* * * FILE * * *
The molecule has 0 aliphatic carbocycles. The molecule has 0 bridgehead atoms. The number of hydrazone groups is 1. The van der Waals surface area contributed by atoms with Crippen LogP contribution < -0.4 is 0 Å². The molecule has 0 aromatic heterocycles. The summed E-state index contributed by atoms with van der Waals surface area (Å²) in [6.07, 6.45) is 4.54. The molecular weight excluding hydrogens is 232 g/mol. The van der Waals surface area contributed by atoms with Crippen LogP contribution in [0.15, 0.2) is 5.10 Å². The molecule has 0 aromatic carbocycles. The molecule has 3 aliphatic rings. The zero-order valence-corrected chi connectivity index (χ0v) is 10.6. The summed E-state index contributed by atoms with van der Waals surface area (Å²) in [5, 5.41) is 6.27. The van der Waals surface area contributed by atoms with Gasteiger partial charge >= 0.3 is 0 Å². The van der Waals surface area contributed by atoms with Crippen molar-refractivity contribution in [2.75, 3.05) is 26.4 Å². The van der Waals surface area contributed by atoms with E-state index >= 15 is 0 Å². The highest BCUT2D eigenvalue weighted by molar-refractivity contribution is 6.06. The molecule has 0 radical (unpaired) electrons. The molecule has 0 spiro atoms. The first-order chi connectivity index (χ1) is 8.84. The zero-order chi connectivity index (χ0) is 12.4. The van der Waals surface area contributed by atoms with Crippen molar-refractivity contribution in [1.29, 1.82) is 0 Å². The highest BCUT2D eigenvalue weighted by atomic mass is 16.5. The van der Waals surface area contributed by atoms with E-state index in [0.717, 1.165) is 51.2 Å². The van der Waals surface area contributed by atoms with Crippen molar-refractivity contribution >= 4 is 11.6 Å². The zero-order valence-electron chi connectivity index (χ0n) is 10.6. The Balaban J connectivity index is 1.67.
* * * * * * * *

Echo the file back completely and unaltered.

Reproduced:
The molecule has 0 aliphatic carbocycles. The molecule has 0 bridgehead atoms. The number of hydrazone groups is 1. The van der Waals surface area contributed by atoms with Crippen LogP contribution < -0.4 is 0 Å². The molecule has 0 aromatic heterocycles. The summed E-state index contributed by atoms with van der Waals surface area (Å²) in [6.07, 6.45) is 4.54. The molecular weight excluding hydrogens is 232 g/mol. The van der Waals surface area contributed by atoms with Crippen LogP contribution in [0.15, 0.2) is 5.10 Å². The molecule has 0 aromatic carbocycles. The molecule has 3 aliphatic rings. The zero-order valence-corrected chi connectivity index (χ0v) is 10.6. The summed E-state index contributed by atoms with van der Waals surface area (Å²) in [5, 5.41) is 6.27. The van der Waals surface area contributed by atoms with Gasteiger partial charge >= 0.3 is 0 Å². The van der Waals surface area contributed by atoms with Crippen molar-refractivity contribution in [2.75, 3.05) is 26.4 Å². The van der Waals surface area contributed by atoms with E-state index >= 15 is 0 Å². The highest BCUT2D eigenvalue weighted by molar-refractivity contribution is 6.06. The molecule has 0 radical (unpaired) electrons. The molecule has 0 spiro atoms. The first-order chi connectivity index (χ1) is 8.84. The zero-order chi connectivity index (χ0) is 12.4. The van der Waals surface area contributed by atoms with Crippen molar-refractivity contribution in [1.29, 1.82) is 0 Å². The highest BCUT2D eigenvalue weighted by atomic mass is 16.5. The van der Waals surface area contributed by atoms with E-state index in [0.717, 1.165) is 51.2 Å². The van der Waals surface area contributed by atoms with Crippen molar-refractivity contribution >= 4 is 11.6 Å². The zero-order valence-electron chi connectivity index (χ0n) is 10.6. The Balaban J connectivity index is 1.67.